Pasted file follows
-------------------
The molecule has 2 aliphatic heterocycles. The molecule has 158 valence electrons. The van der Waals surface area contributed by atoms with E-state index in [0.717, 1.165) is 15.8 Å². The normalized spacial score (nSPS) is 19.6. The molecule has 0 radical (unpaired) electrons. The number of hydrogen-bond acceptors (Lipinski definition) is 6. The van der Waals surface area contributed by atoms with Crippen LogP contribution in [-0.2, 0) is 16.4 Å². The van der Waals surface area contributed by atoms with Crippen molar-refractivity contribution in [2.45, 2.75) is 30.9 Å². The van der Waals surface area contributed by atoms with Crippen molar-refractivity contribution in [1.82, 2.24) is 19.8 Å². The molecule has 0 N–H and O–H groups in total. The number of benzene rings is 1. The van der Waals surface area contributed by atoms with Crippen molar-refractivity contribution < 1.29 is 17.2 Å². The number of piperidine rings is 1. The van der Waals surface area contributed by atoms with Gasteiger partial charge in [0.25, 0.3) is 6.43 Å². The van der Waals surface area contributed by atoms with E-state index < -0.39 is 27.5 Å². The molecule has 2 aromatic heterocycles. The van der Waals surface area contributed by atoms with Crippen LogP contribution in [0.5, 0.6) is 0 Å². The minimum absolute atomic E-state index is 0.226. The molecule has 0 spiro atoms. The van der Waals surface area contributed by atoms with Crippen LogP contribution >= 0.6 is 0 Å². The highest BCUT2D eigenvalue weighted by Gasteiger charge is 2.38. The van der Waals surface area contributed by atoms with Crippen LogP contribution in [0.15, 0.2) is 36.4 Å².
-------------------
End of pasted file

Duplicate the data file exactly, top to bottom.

The molecule has 2 aliphatic heterocycles. The molecule has 158 valence electrons. The van der Waals surface area contributed by atoms with E-state index in [0.717, 1.165) is 15.8 Å². The normalized spacial score (nSPS) is 19.6. The molecule has 0 radical (unpaired) electrons. The number of hydrogen-bond acceptors (Lipinski definition) is 6. The van der Waals surface area contributed by atoms with Crippen LogP contribution in [-0.2, 0) is 16.4 Å². The van der Waals surface area contributed by atoms with Crippen molar-refractivity contribution in [2.45, 2.75) is 30.9 Å². The van der Waals surface area contributed by atoms with Crippen molar-refractivity contribution in [1.82, 2.24) is 19.8 Å². The molecule has 0 N–H and O–H groups in total. The number of benzene rings is 1. The van der Waals surface area contributed by atoms with Crippen molar-refractivity contribution < 1.29 is 17.2 Å². The number of piperidine rings is 1. The van der Waals surface area contributed by atoms with Gasteiger partial charge in [0.25, 0.3) is 6.43 Å². The van der Waals surface area contributed by atoms with E-state index < -0.39 is 27.5 Å². The molecule has 2 aromatic heterocycles. The van der Waals surface area contributed by atoms with Crippen LogP contribution in [0.5, 0.6) is 0 Å². The minimum absolute atomic E-state index is 0.226. The molecule has 0 spiro atoms. The van der Waals surface area contributed by atoms with Crippen LogP contribution >= 0.6 is 0 Å². The highest BCUT2D eigenvalue weighted by Gasteiger charge is 2.38. The van der Waals surface area contributed by atoms with Crippen LogP contribution in [0.15, 0.2) is 36.4 Å².